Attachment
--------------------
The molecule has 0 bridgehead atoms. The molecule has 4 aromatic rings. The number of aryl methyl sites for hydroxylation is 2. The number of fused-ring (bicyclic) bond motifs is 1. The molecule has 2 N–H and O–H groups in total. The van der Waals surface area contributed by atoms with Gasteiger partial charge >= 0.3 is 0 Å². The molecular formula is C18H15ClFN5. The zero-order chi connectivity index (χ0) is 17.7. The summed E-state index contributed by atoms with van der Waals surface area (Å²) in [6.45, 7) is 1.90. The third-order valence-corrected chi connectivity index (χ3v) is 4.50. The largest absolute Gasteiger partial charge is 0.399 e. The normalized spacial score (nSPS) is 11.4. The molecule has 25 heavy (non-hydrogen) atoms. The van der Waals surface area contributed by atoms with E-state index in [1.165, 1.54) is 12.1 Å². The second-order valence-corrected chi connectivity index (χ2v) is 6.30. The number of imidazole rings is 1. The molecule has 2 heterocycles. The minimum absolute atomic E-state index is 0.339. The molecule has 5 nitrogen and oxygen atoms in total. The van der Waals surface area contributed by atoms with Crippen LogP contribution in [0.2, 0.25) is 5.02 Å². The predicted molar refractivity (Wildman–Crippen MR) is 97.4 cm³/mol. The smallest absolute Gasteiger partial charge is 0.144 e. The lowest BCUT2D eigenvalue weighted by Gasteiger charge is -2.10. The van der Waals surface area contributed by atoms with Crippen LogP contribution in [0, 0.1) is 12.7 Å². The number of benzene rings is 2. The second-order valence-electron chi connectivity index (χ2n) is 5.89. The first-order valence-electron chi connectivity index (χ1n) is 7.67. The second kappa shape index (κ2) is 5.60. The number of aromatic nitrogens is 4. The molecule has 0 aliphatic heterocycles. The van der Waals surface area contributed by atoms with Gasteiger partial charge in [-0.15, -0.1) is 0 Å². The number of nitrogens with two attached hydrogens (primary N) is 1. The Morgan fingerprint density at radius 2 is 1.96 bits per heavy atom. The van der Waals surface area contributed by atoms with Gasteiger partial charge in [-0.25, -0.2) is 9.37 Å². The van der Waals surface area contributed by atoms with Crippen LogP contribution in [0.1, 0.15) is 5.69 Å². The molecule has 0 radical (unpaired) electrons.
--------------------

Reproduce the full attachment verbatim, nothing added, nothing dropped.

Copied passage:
The molecule has 0 bridgehead atoms. The molecule has 4 aromatic rings. The number of aryl methyl sites for hydroxylation is 2. The number of fused-ring (bicyclic) bond motifs is 1. The molecule has 2 N–H and O–H groups in total. The van der Waals surface area contributed by atoms with Gasteiger partial charge >= 0.3 is 0 Å². The molecular formula is C18H15ClFN5. The zero-order chi connectivity index (χ0) is 17.7. The summed E-state index contributed by atoms with van der Waals surface area (Å²) in [6.45, 7) is 1.90. The third-order valence-corrected chi connectivity index (χ3v) is 4.50. The largest absolute Gasteiger partial charge is 0.399 e. The normalized spacial score (nSPS) is 11.4. The molecule has 25 heavy (non-hydrogen) atoms. The van der Waals surface area contributed by atoms with E-state index in [1.165, 1.54) is 12.1 Å². The second-order valence-corrected chi connectivity index (χ2v) is 6.30. The number of imidazole rings is 1. The molecule has 2 heterocycles. The minimum absolute atomic E-state index is 0.339. The molecule has 5 nitrogen and oxygen atoms in total. The van der Waals surface area contributed by atoms with Crippen LogP contribution in [0.2, 0.25) is 5.02 Å². The predicted molar refractivity (Wildman–Crippen MR) is 97.4 cm³/mol. The smallest absolute Gasteiger partial charge is 0.144 e. The lowest BCUT2D eigenvalue weighted by Gasteiger charge is -2.10. The van der Waals surface area contributed by atoms with Crippen LogP contribution in [0, 0.1) is 12.7 Å². The number of benzene rings is 2. The second-order valence-electron chi connectivity index (χ2n) is 5.89. The first-order valence-electron chi connectivity index (χ1n) is 7.67. The second kappa shape index (κ2) is 5.60. The number of aromatic nitrogens is 4. The molecule has 0 aliphatic heterocycles. The van der Waals surface area contributed by atoms with Gasteiger partial charge in [-0.15, -0.1) is 0 Å². The number of nitrogens with two attached hydrogens (primary N) is 1. The Morgan fingerprint density at radius 2 is 1.96 bits per heavy atom. The van der Waals surface area contributed by atoms with Gasteiger partial charge in [-0.25, -0.2) is 9.37 Å². The van der Waals surface area contributed by atoms with Crippen LogP contribution in [0.1, 0.15) is 5.69 Å². The molecule has 0 radical (unpaired) electrons.